The mountain north of my work was on fire today. The view from my cushy chair on the 3rd floor of the well air conditioned building left me without a care in the world. Besides, I didn’t see any houses on fire; only grass and bushes and trees. I’m sure there were houses in danger, however, I was protected by my own complacency. The airplanes flew over countless times and dropped water they picked up from the nearby reservoir.
I wanted to tell them that it was ok, that they could stop their mission. *I* was perfectly fine, so there was no need to put out the fire. There is something that I have always found comforting about the flames of a huge fire. Something burned inside me as I watched the mountain set ablaze.
When I drove home from work and pulled into my apartment complex the view changed. The smoke and flames seemed WAY closer to me, and I felt like it could actually be possible for this fire to reach me. My complacency dissipated. I looked for the planes that I had wanted to call off earlier. They were still flying and dropping water. I am glad they didn’t listen to me.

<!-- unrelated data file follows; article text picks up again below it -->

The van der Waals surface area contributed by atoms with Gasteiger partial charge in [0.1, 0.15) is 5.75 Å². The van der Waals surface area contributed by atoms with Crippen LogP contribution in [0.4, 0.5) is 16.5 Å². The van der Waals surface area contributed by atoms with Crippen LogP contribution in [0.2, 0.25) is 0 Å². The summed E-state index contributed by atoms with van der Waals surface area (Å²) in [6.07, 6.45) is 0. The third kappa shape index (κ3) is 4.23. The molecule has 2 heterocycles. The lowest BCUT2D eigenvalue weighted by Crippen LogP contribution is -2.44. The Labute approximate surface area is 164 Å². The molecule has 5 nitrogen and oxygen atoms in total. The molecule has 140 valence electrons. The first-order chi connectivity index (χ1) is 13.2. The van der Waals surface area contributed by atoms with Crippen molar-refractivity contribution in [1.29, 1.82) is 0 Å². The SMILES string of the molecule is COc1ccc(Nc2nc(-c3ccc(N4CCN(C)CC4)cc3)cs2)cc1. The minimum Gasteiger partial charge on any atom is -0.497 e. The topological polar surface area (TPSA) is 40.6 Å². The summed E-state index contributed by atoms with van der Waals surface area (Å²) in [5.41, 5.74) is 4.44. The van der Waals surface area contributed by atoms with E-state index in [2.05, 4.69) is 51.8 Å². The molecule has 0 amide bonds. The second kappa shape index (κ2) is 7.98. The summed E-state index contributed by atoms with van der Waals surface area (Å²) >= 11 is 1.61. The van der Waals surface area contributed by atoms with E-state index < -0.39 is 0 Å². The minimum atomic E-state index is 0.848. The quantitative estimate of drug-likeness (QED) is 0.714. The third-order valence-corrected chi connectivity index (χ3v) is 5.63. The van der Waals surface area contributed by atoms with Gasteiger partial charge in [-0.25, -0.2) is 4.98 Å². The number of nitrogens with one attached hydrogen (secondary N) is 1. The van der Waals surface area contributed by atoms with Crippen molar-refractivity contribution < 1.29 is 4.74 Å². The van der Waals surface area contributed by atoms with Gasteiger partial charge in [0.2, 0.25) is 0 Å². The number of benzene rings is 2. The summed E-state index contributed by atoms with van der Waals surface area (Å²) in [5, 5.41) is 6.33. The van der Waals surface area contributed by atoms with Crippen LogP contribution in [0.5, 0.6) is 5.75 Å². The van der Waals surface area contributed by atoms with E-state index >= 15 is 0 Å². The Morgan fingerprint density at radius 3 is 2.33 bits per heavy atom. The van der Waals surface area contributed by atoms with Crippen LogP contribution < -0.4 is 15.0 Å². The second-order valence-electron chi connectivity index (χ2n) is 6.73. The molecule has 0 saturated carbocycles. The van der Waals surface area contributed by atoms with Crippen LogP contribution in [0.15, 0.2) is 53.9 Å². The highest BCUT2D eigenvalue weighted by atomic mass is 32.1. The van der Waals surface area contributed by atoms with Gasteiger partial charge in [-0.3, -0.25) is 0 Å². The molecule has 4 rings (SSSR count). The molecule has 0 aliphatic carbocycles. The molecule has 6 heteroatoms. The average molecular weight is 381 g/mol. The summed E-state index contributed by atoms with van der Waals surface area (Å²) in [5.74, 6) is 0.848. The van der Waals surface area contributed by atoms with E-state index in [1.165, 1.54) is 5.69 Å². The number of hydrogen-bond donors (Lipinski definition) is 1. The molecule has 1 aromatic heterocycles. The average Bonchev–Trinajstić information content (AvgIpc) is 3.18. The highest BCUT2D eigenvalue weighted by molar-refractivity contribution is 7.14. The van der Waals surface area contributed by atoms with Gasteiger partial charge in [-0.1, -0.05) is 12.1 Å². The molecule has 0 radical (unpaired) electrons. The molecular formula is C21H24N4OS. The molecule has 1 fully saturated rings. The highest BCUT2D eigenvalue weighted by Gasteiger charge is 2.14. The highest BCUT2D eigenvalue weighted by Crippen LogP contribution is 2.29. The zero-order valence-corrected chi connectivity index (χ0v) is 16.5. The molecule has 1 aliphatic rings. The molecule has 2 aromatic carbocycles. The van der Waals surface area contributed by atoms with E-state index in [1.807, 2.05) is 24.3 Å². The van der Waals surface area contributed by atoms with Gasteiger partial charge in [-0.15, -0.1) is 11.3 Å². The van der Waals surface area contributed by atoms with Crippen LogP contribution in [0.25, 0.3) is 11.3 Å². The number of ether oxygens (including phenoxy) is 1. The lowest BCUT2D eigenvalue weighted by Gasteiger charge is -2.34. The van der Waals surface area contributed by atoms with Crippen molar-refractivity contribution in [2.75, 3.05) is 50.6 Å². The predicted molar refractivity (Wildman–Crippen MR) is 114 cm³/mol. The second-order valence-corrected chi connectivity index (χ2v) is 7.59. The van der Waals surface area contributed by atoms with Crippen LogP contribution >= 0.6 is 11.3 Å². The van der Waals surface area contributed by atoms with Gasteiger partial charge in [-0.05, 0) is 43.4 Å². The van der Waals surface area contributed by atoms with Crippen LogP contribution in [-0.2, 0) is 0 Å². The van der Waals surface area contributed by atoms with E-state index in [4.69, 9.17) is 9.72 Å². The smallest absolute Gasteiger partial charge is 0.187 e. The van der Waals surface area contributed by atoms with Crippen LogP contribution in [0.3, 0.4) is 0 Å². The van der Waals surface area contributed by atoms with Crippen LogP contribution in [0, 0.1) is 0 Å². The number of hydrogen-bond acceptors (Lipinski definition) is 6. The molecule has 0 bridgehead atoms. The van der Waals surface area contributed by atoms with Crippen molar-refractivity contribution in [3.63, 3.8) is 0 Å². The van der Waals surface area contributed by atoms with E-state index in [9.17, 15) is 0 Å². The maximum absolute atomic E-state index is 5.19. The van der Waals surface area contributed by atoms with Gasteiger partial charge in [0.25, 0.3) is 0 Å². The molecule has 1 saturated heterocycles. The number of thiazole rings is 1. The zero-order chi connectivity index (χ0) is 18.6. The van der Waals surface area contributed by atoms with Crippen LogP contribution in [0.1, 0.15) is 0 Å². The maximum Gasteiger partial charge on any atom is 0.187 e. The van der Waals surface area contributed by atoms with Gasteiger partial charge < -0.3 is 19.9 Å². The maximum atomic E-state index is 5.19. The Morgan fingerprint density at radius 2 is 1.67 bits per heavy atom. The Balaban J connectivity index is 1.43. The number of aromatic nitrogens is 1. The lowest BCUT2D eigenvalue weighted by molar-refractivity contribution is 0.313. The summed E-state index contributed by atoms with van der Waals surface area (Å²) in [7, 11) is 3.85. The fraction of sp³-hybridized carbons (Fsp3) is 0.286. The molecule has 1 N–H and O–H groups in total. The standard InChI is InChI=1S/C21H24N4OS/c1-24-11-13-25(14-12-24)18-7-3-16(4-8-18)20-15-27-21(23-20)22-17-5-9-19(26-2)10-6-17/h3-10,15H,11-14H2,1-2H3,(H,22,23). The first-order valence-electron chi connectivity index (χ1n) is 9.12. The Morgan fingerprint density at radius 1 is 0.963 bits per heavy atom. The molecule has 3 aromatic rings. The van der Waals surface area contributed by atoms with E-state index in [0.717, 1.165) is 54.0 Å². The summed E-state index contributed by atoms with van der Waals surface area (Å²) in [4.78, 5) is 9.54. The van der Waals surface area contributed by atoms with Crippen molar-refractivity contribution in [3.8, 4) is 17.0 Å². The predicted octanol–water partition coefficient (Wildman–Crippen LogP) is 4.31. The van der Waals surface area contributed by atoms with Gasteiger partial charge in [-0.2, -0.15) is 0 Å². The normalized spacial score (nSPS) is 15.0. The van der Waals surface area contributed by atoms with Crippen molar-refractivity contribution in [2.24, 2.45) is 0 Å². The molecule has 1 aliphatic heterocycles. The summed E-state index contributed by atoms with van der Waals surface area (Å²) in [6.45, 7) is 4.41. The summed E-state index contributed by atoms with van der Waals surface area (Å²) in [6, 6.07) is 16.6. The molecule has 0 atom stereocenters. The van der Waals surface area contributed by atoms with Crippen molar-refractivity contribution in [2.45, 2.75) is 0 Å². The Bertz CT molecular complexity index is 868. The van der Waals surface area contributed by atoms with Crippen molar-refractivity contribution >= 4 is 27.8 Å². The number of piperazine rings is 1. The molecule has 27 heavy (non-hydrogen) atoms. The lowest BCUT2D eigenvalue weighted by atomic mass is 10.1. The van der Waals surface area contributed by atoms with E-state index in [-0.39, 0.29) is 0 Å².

It’s easy to be apathetic or content with evil or mediocrity when it only impacts everyone else. As soon as it has the ability to affect me, I get scared. I guess it is time to fly straight and put out some fires of my own.
3 replies on “Burn One Down”
What did I tell you about starting fires? 😛
Seriously, though, you’re right. Perspective makes a huge difference. When people connect an event to themselves, it does tend to make the event become internalized, which in turn allows for greater empathy.
It’s that first step though, of connecting, that’s the hard part.
Introspective and eloquent – I am impressed Mr. Jackson. I will be coming back for further inspiration.
What is it about fire? I could stare at a campfire and get lost in its comforting dance for hours and yet the thought of myself or my house on fire is one of the most terrifying things imaginable.